I’ve often tried to express that glorious feeling of the gentle months. It’s not just the obvious warmth, though that is pleasant. There is also a softness to the air, and the sense that it is filled with a kind of creative energy. There is the sense that you are being pulled out of the body and into a state of merged being… I suspect that we all, as children, do this naturally, and that is why kids go crazy with energy and fun when the sun shines.
Really, it’s a state of just being. As a verb it doesn’t need an object: In that golden state, I don’t need to be anything… It’s bigger than that and I will dilute it if I restrict it to a something. That golden feeling of summer captures this. Just to be is the most powerful thing possible. Throughout mystical history, people have sought to express and symbolise this in different ways. The Christian world, for example, names the longest day the Feast of St John. John is viewed as the most mysterious and the most mystical of the Christian fathers, and, for me, the attribution fits well.
This year, Bernie and I have decided to create a permanent marker in the garden to show the alignment with the solstice and the Sun’s final point of zenith on the horizon. One of my sons and his wife bought me, for my birthday last year, an armillary sphere, otherwise known as a spherical astrolabe. This is a model of objects in the sky, based on the the celestial sphere above us, rather than the celestial globe, which is a smooth sphere that maps the constellations.
The armillary sphere consists of a spherical framework of rings, centred on the theoretical Earth or the Sun. It shows lines of longitude and latitude and other important features such as the ecliptic. Our intention is to design a setting for it whereby the arrow can point to the point of farthest progress of the Sun as it crosses the far ridge in its final moment of setting.
This marking of the horizon of the longest day is, of course, an ancient practice. The solstice has been associated with festivals of ‘full-nesss’ for as long as mankind has gazed at the heavens and given thanks for the energy than enables us to have food for our bodies. The harvest comes later. The energy of the Sun is, by then, embedded in what keeps our bodies alive.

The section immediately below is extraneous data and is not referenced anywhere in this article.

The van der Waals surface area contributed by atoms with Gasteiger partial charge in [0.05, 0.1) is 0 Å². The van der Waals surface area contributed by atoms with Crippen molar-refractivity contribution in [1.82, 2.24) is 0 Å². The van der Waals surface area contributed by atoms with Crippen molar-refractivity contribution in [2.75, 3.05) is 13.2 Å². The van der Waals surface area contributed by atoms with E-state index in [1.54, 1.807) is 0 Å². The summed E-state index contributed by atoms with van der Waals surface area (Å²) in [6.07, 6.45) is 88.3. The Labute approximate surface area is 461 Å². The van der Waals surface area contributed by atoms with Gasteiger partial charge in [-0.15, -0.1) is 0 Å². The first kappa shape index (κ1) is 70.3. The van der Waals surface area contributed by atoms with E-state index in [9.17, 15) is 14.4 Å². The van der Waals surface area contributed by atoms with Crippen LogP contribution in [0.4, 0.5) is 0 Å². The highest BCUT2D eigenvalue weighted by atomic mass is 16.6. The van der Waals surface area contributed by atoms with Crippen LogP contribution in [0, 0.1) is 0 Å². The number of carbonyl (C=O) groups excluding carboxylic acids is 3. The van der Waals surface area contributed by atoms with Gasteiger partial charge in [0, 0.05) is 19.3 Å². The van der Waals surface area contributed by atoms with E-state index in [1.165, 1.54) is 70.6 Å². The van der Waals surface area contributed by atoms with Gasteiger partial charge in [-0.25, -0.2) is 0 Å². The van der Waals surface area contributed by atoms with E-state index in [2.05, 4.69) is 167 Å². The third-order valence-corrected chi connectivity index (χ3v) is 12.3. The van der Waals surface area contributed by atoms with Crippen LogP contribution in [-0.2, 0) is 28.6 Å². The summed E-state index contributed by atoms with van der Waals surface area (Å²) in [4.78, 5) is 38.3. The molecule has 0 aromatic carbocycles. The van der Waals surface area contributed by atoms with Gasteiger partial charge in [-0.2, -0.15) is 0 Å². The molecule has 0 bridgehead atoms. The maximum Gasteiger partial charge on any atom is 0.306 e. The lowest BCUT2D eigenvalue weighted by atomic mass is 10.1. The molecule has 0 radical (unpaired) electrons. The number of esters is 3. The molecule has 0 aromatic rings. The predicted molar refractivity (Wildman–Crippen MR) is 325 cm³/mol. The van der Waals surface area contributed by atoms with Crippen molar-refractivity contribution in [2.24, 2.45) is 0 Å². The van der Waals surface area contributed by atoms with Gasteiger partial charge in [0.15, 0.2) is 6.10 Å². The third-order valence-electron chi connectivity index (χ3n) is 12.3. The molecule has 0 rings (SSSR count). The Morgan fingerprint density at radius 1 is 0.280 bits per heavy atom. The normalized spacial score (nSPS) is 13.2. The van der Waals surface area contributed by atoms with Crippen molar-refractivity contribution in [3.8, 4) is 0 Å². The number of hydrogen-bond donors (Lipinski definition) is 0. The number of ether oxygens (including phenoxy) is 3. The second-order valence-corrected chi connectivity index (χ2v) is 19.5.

We hope our marking of the horizon in this way will provide us a little ‘food for the soul’ as we inch towards the third week in June. This simple act of marking the horizon, will become very special in the weeks to follow.
Stephen Tanham is a Director of the Silent Eye School of Consciousness, a not-for-profit teaching school of modern mysticism that helps people find a personal path to a deeper place within their internal and external lives.
The Silent Eye provides home-based, practical courses which are low-cost and personally supervised. The course materials and corresponding supervision are provided month by month without further commitment.
He never thought that on his last Solstice run
He would be chosen
Never dreamed that leagues could fall behind
Leaving the others, younger mostly,
In the dust of his tracks, farther, now, than his hearing.
Ahead, the great rock soars up, black and massive
Its winding path, dark strip in the pre-dawn light
His feet, belonging to something else,
Thunder like heartbeats along the steepening trail
His breathing, earlier ragged, now like the circle
That in his mind, is edging closer,
Forms a perfect symmetry of air drawn in and out
And the song begins . . . .
The ancient song, given to the first
Never elsewhen sung, almost forgotten
Except on this day
As the feet thunder like hooves
And the cleaved air combines with blood
And the harmony is born, again . . .
The breath becomes pain as limits of form are reached
But pain is not death, and so he climbs
His head spinning, as the great mother spins
Uniquely on this morning
To greet her consort
On the the long-day of their love
The pain recedes as he comes closer
The song is singing in his head
Spinning into form on the currents of the morning
Now, there is only the last few feet
And, if the run is good
A blessing that will fill the tribe with light
That will crown this, the last year of his running
With fire in his heart he sees
The valley below is lined with a cloudless sky
A perfect line of light has kissed the very edge
Only a few heartbeats and he will be there
The ancient angled stone awaits him now
Dark and sombre, cold and severe
Replete with the wisdom of ages
Unrelenting in its exactness
And the patterned cross in the rocky path
Where, now, he stays his trembling limbs
The circle in the stone is perfect
Carved and honed by ages past
A gift to those who followed
He fixes the vision of the first
Upon and through its centre
And gives himself to the horizon, far beyond
All breath now to the song must go
Its notes rise higher, taking wing
He becomes the singing, calling forth
And the rising God sings back in gold
Streaming over the valley
Lighting the rocks and plants, alike
Filling the singer with life beyond life
And a kiss . . . as he becomes the Eye